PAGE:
Northeast Ohio has led the state in the adoption of ordinances that establish setback requirements from streams and wetlands.  Buried within municipal codes is the requirement to stay out of buffer areas surrounding streams and wetlands. 

Homeowners, businesses and developers often learn of these requirements after they go to the City with their designs for additions, expansions or subdivisions. 

There is a lot of misinformation as to whether cities are required to adopt these ordinances.  Some municipalities are telling citizens and developers they were mandated by Ohio EPA to adopt them. While there was a very big effort to try and push adoption of these ordinances, let’s be clear, there is no legal mandate in Ohio at this time to adopt them. 

The two most common model ordinance that many municipalities have adopted are either the Northeast Ohio Storm Water Task Force and Chagrin River Watershed Partners model ordinances.  (The Chagrin River Watershed Partners website provide very good information regarding riparian setbacks and their purpose.)

What are municipalities required to do to control stormwater?

The legal requirement for local governments to adopt various stormwater control ordinances stems from Ohio EPA’s implementation of the MS4 program (Small Municipal Separate Storm Sewer Systems).  Each local government that has ownership and control over an MS4 is required to develop a Stormwater Management Program (SWMP).  There are certain required elements of the SWMP, including the adoption of certain storm water ordinances, including:

  • Pre-construction stormwater controls
  • Post-construction stormwater controls
  • Illicit discharge, detection and elimination
  • Erosion and sediment controls

As part of the post-construction stormwater program, the municipality must include information on any non-structural stormwater requirements it has imposed.  One possible non-structural stormwater control technique can be wetland and stream setbacks (buffers). 

Where are Ohio EPA’s legal requirements specified?

Ohio EPA’s NPDES General Permit for the MS4 program permit (Permit #OHQ000002) only requires a rational statement that discusses what non-structural BMPs were selected, including BMPs designed to protect riparian areas and buffers protecting sensitive water bodies. See, Section III.B.5.e.iii of Permit #OHQ00002. Ohio EPA’s permit  does not require the MS4 community to adopt riparian setbacks.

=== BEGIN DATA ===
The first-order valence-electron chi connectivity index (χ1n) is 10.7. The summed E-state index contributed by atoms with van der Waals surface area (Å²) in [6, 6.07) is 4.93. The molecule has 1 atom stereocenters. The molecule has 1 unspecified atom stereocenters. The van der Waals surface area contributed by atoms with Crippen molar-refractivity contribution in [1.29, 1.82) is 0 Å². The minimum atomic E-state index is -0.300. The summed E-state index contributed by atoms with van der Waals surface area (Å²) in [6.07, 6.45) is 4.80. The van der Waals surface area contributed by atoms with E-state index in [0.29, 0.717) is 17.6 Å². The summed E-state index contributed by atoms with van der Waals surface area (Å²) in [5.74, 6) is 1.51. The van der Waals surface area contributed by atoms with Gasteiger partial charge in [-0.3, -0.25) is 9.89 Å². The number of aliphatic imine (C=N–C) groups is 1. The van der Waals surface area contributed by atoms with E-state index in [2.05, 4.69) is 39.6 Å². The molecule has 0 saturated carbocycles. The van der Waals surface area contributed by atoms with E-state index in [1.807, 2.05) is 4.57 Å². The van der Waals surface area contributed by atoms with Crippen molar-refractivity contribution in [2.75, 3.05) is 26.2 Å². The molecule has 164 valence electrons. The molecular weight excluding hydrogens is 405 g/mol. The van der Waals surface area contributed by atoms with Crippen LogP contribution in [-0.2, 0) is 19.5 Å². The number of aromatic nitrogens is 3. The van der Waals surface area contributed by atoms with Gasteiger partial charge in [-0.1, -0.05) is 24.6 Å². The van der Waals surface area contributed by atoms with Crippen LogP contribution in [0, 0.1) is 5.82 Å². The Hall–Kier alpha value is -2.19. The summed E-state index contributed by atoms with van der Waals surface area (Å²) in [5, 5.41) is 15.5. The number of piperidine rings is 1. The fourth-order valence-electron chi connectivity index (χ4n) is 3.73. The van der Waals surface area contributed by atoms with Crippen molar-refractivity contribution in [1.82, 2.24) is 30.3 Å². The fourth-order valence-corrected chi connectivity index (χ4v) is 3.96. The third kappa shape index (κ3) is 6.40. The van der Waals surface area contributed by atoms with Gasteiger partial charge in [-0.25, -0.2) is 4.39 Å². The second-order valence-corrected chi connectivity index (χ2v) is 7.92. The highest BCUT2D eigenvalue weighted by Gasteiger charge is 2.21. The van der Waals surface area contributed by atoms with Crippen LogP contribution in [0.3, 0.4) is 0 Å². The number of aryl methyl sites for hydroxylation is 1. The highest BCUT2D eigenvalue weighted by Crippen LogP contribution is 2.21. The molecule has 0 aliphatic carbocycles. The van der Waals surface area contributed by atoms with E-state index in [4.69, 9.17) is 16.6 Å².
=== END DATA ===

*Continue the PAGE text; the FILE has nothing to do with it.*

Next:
OAC Chapter 3745-39, which establishes the minimum regulatory requirements for MS4 program, does not mandate adoption of setbacks. It only discusses setbacks as one option for implementing non-structural stormwater controls. Ohio EPA’s comment below the regulation establishing minimum requirements for MS4 communities:

Non-structural best management practices are preventative actions that involve management and source controls such as: policies and ordinances that provide requirements and standards to direct growth to identified areas, protect sensitive areas such as wetlands and riparian areas, maintain or increase open space (including a dedicated funding source for open space acquisition), provide buffers along sensitive water bodies, minimize impervious surfaces, and minimize disturbance of soils and vegetation; policies or ordinances that encourage infill development in higher density urban areas, and areas with existing infrastructure; education programs for developers and the public about project designs that minimize water quality impacts; and measures such as minimization of per cent impervious area after development and minimization of directly connected impervious areas.

In other words, communities are free to consider a mix of non-structural controls which could include riparian setbacks.

What about distances of setbacks?

Model ordinances have between 25 – 300 feet as required buffers.  Does Ohio EPA mandate a specific distance?  No.

Ohio EPA has only included setbacks in a couple NPDES General Permits for specific sensitive water bodies (the Big Darby and the Olentangy). Here is the requirement from the Big Darby general construction stormwater permit:

The stream setback corridor (calculated using one of the methods in Part III.G.2.b of this permit) consists of up to 3 zones.  Zone 1 extends from 0 to 25 feet from the stream edge. Zone 2 extends from 25 to 100 feet from the stream edge, and Zone 3 extends from 100 feet to the outer edge of the setback corridor.

There is a formula for determining the stream setback corridor.  Then the Agency divides up the setback area into three zones.  Each zone has its own mitigation requirements.

While Ohio EPA has selected two sensitive rivers to mandate riparian setbacks, it is still not determined a minimum setback distance.  The NPDES General Permit for the MS4 program does not establish a minimum setback distance if a community elects to utilize this non-structural BMP.

OAC Chapter 3745-39 does not contain a rule specifying minimum distances for riparian or wetland setbacks. 

(For more information on the purpose of Riparian Setbacks, click here)